The Mainstream Phoenix Rises: Samsung's 970 EVO (500GB & 1TB) SSDs Reviewedby Billy Tallis on April 24, 2018 10:00 AM EST
AnandTech Storage Bench - Heavy
Our Heavy storage benchmark is proportionally more write-heavy than The Destroyer, but much shorter overall. The total writes in the Heavy test aren't enough to fill the drive, so performance never drops down to steady state. This test is far more representative of a power user's day to day usage, and is heavily influenced by the drive's peak performance. The Heavy workload test details can be found here. This test is run twice, once on a freshly erased drive and once after filling the drive with sequential writes.
Our initial runs of the Heavy test on the Samsung 970 EVO produced results similar to the Samsung PM981, with the 1TB model showing worse performance on an empty drive than a full drive. This seems to be related to the secure erase process used to wipe the drive before the test. Like many drives, the 970 EVO seems to lie about when it has actually finished cleaning up. Adding an extra 10 minutes of idle time before launching the Heavy test produced the results seen here, and in the future all drives will be tested with longer pauses after erasing (all other drives were given at least two minutes of idle time after each erase).
With the odd behavior eliminated, the Samsung 970 EVO comes close to setting a new record on the Heavy test. The empty drive performance of the 1TB model is up in Optane territory, though the full drive average data rate is not much higher than other TLC-based drives. The 500GB model is far slower, and its full-drive performance doesn't even keep pace with the Intel SSD 760p.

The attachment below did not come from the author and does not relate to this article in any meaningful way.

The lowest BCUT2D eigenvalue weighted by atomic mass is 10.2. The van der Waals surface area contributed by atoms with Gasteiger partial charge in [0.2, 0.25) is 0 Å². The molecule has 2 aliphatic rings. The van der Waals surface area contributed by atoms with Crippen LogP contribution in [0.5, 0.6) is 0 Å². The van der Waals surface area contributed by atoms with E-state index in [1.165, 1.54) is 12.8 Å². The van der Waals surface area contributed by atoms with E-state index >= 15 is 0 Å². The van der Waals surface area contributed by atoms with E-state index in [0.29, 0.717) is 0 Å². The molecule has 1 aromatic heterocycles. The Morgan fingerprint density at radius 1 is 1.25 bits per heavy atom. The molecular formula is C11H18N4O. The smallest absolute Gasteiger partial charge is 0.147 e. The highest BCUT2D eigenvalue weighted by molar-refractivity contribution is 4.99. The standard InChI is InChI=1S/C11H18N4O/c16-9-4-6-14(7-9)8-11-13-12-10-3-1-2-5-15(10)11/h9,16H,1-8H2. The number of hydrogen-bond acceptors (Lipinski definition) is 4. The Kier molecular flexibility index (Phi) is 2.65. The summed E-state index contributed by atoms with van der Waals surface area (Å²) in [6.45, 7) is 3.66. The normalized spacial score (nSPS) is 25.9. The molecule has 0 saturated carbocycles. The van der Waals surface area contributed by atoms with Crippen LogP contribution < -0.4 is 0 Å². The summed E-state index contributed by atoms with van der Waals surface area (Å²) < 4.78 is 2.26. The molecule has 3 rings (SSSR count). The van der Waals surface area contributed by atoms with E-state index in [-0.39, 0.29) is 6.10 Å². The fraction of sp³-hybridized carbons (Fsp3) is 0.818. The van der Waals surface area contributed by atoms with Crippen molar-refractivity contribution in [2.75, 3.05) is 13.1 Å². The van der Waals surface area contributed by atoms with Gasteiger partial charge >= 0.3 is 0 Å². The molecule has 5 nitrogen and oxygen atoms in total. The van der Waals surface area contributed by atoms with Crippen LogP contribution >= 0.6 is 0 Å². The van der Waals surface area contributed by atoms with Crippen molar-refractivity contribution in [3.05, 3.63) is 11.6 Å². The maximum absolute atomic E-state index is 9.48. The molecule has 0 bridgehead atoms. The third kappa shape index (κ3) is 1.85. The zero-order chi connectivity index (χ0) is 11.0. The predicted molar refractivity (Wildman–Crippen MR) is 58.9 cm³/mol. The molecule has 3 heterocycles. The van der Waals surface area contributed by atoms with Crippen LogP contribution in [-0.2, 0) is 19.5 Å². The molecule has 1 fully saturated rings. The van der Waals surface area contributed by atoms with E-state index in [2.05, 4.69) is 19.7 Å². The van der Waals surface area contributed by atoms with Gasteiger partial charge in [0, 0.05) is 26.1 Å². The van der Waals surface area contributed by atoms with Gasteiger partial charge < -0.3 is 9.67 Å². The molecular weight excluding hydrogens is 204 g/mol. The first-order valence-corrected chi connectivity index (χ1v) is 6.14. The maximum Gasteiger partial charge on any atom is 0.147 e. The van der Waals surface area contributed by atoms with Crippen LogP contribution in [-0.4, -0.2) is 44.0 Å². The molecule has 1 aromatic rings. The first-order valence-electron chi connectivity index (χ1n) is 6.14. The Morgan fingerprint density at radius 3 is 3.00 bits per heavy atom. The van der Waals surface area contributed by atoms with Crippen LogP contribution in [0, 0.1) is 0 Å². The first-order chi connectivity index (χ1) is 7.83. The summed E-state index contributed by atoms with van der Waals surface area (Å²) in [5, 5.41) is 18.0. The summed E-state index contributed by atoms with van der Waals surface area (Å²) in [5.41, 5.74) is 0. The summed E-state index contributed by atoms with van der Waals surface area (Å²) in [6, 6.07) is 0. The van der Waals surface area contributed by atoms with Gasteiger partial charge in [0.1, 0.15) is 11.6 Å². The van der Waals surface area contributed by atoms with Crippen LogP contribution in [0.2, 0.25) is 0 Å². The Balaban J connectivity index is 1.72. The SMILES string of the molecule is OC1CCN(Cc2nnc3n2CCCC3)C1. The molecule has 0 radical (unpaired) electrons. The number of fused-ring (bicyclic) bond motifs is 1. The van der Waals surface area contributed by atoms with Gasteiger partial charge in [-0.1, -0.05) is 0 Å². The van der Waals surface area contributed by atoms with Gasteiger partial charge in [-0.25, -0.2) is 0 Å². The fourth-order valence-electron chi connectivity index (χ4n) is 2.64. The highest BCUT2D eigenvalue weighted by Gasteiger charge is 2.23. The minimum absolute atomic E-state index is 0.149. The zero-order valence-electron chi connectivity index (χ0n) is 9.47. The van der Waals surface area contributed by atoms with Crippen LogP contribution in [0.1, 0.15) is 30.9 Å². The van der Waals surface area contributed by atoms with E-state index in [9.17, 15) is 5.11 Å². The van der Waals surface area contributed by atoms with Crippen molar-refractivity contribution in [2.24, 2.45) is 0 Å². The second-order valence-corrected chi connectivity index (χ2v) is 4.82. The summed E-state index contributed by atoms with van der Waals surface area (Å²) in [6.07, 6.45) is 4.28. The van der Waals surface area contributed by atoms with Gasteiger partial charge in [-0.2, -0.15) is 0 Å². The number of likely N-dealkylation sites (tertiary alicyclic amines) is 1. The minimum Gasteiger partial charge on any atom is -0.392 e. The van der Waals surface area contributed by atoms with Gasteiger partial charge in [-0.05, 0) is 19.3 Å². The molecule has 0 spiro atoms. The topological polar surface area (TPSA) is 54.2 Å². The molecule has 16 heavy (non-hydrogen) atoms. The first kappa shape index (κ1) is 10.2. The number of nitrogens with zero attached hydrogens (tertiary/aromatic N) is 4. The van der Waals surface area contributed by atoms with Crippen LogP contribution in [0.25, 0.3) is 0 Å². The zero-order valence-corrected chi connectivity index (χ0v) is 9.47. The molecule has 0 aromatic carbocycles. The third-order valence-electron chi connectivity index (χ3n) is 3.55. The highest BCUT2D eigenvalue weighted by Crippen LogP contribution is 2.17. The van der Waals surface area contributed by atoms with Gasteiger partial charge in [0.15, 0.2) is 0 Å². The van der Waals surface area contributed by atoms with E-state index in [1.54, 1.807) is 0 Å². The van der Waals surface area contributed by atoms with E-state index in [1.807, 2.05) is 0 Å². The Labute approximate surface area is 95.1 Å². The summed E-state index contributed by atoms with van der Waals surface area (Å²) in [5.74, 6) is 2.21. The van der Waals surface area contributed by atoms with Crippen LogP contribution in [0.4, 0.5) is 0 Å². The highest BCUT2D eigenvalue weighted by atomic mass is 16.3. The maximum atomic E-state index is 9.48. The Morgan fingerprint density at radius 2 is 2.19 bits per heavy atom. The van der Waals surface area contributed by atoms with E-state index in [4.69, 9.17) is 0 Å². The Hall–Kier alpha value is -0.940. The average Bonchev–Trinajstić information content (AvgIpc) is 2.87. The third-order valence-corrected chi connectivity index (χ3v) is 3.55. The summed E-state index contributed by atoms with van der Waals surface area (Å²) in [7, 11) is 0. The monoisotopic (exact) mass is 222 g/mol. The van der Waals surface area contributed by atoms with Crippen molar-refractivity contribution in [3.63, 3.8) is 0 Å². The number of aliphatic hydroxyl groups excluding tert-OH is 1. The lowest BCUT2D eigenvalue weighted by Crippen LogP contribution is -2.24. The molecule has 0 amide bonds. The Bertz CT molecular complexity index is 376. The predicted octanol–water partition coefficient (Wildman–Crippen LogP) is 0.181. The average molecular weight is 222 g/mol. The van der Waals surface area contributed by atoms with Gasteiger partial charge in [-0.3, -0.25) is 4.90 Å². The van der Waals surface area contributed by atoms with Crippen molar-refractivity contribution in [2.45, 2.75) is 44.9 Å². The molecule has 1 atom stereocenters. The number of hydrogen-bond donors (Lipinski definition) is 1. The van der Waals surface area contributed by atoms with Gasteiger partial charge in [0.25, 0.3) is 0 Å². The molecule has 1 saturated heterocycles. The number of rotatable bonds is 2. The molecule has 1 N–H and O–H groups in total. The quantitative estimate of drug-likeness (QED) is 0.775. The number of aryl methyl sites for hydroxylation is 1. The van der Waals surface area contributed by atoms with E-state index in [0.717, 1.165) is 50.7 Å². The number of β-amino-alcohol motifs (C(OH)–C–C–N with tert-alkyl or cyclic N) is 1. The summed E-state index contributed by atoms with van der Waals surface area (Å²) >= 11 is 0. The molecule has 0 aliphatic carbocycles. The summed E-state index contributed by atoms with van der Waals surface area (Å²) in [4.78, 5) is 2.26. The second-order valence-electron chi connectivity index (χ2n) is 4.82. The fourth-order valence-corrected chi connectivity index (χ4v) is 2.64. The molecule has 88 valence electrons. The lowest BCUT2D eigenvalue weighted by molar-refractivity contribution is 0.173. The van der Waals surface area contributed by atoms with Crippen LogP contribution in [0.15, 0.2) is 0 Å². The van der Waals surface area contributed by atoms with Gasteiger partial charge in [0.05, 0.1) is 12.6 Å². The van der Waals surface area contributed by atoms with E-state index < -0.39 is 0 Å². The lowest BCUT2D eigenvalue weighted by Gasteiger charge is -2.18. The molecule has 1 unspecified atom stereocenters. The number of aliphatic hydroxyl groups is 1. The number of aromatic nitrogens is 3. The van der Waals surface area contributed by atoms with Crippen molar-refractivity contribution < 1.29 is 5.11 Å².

The average and 99th percentile latency scores from the Samsung 970 EVO are about normal and in line with its closest competitors, except for the particularly good empty-drive score from the 1TB 970 EVO.
The average write latency of the 970 EVO is fairly typical for a high-end NVMe SSD, but the average read latency of the 1TB 970 EVO in the best case is surprisingly quick. Both capacities show a larger than normal gap between empty and full drive performance, even after accounting for the fact that they are using TLC to compete against the best MLC drives.
The 99th percentile read latency scores from both tested capacities of the 970 EVO show a big difference between full drive and empty drive performance. The 500GB drive's read QoS doesn't seem up to par, but the 1TB model's scores would look pretty good if the WD Black hadn't recently shown up with an MLC-like minimal performance loss when full. The 99th percentile write latency scores of the 970 EVO are good but not substantially better than the competition, and the 500GB model is clearly worse at keeping latency under control than the 1TB model or MLC drives of similar capacity.
The 500GB 970 EVO continues the trend of relatively poor power efficiency from the Samsung Phoenix controller, but the 1TB model in its best case of running the test on an empty drive is fast enough that its overall energy usage is comparable to good SATA drives.